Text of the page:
Modern humans in with a whimper

2 minute read

A short, open access review paper by Isabel Alves and colleagues Alves:2012 registers two important points:

Until recently, the out-of-Africa model of human evolution was favoured by most genetic analyses, but this model collapsed when the sequencing of the Neanderthal genome revealed that 1%3% of the genome of Eurasians was of Neanderthal origin. At the same time, refined analyses of modern human genomic data [1][3] have changed our view of evolutionary forces acting on our genome. While most people assumed that the out-of-Africa expansion had been characterized by a series of adaptations to new environments [4][6] leading to recurrent selective sweeps [7], our genome actually contains little trace of recent complete sweeps [2], [3], [8] and the genetic differentiation of human population has been very progressive over time, probably without major adaptive episodes [9].

I disagree slightly with the latter point about selection – in fact, we have abundant signs of recent positive selection in the genome, but those signs are nearly all very recent partial sweeps in different human populations. Complete sweeps and near-complete sweeps are indeed few, suggesting that there was relatively little directional adaptive evolution associated with the “origin of modern humans.” Measuring by genetic change, agriculture was many times more important than the appearance of modern humans throughout the world. The important point with respect to archaic humans is that there are precious few genetic changes shared by all (or even most) humans today, that are not also shared with Neandertals, Denisovans, or plausible other archaic human groups (such as archaic Africans).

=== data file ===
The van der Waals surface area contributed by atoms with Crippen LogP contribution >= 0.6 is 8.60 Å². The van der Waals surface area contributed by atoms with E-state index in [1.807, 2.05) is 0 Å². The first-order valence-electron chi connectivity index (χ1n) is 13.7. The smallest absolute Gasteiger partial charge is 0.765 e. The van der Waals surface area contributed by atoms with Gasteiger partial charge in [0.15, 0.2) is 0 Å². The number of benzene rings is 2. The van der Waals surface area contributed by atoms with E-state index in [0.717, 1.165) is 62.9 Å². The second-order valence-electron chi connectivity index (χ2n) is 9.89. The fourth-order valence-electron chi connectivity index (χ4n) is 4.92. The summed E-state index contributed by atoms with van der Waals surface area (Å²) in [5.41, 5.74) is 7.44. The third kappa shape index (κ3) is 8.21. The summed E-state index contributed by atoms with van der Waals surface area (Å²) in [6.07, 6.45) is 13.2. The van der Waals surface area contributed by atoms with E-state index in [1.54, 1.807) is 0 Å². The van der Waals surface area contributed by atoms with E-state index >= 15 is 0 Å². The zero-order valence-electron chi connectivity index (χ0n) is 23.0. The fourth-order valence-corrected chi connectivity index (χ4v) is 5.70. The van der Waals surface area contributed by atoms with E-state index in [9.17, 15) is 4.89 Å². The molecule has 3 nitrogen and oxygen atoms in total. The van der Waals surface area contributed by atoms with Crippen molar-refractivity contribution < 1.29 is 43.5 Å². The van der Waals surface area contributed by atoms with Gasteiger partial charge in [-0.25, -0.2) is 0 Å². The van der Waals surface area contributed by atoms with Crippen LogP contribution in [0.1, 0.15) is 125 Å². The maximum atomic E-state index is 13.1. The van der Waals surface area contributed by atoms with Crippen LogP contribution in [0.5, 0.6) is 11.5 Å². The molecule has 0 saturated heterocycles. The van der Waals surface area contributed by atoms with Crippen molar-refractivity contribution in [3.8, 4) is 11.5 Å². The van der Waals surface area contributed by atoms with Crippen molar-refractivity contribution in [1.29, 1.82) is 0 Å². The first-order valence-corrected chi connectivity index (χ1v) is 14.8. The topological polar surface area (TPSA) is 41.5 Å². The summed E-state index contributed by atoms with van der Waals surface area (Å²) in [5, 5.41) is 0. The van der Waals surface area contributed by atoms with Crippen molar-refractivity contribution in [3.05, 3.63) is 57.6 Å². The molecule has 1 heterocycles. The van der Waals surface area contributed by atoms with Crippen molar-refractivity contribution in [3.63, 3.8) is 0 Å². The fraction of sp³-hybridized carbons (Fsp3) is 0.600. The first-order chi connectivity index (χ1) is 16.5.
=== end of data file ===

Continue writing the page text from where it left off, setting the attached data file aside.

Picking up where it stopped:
That of course follows from the fact that a fraction of today’s gene pool actually comes from those ancient groups. Their variation is (by and large) human variation..

Most anthropologists do not yet fully understand this genetic picture. We cannot presently define “human” in a genetic sense without including Neandertals.

Alves and colleagues discuss some important corollaries of the two key observations above. An important one:

Even though our simulated scenario is unrealistically simple, it is likely that differential admixture should affect population genetic affinities under more complex models of population differentiation. The proper interpretation of human genetic affinities should thus probably be re-evaluated in the light of these results.

A lot of studies of human genetic variation have assumed no mixture with archaic humans. Such studies are now obsolete. Whole-genome evidence is coming online, and with that evidence we must apply new analytical methods that incorporate more complex demographic hypotheses. These more complex models will require greater attention from anthropologists and population geneticists, but they should give us a more accurate picture of the causes and background of human diversity.